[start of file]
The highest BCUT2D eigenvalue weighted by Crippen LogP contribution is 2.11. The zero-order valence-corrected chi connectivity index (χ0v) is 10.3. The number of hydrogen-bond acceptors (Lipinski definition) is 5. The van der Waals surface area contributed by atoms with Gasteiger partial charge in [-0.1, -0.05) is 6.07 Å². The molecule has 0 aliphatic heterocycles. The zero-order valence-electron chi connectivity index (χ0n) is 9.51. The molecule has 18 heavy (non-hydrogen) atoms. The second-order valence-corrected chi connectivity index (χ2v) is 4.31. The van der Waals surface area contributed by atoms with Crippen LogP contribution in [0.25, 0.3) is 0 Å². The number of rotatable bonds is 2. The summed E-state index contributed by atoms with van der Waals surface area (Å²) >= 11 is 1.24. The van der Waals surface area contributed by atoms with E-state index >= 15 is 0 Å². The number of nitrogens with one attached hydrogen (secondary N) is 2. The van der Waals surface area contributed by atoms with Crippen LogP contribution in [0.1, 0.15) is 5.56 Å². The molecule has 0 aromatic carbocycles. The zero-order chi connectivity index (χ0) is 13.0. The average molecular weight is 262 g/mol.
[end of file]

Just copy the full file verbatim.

The highest BCUT2D eigenvalue weighted by Crippen LogP contribution is 2.11. The zero-order valence-corrected chi connectivity index (χ0v) is 10.3. The number of hydrogen-bond acceptors (Lipinski definition) is 5. The van der Waals surface area contributed by atoms with Gasteiger partial charge in [-0.1, -0.05) is 6.07 Å². The molecule has 0 aliphatic heterocycles. The zero-order valence-electron chi connectivity index (χ0n) is 9.51. The molecule has 18 heavy (non-hydrogen) atoms. The second-order valence-corrected chi connectivity index (χ2v) is 4.31. The van der Waals surface area contributed by atoms with Crippen LogP contribution in [0.25, 0.3) is 0 Å². The number of rotatable bonds is 2. The summed E-state index contributed by atoms with van der Waals surface area (Å²) >= 11 is 1.24. The van der Waals surface area contributed by atoms with E-state index >= 15 is 0 Å². The number of nitrogens with one attached hydrogen (secondary N) is 2. The van der Waals surface area contributed by atoms with Crippen LogP contribution in [0.1, 0.15) is 5.56 Å². The molecule has 0 aromatic carbocycles. The zero-order chi connectivity index (χ0) is 13.0. The average molecular weight is 262 g/mol.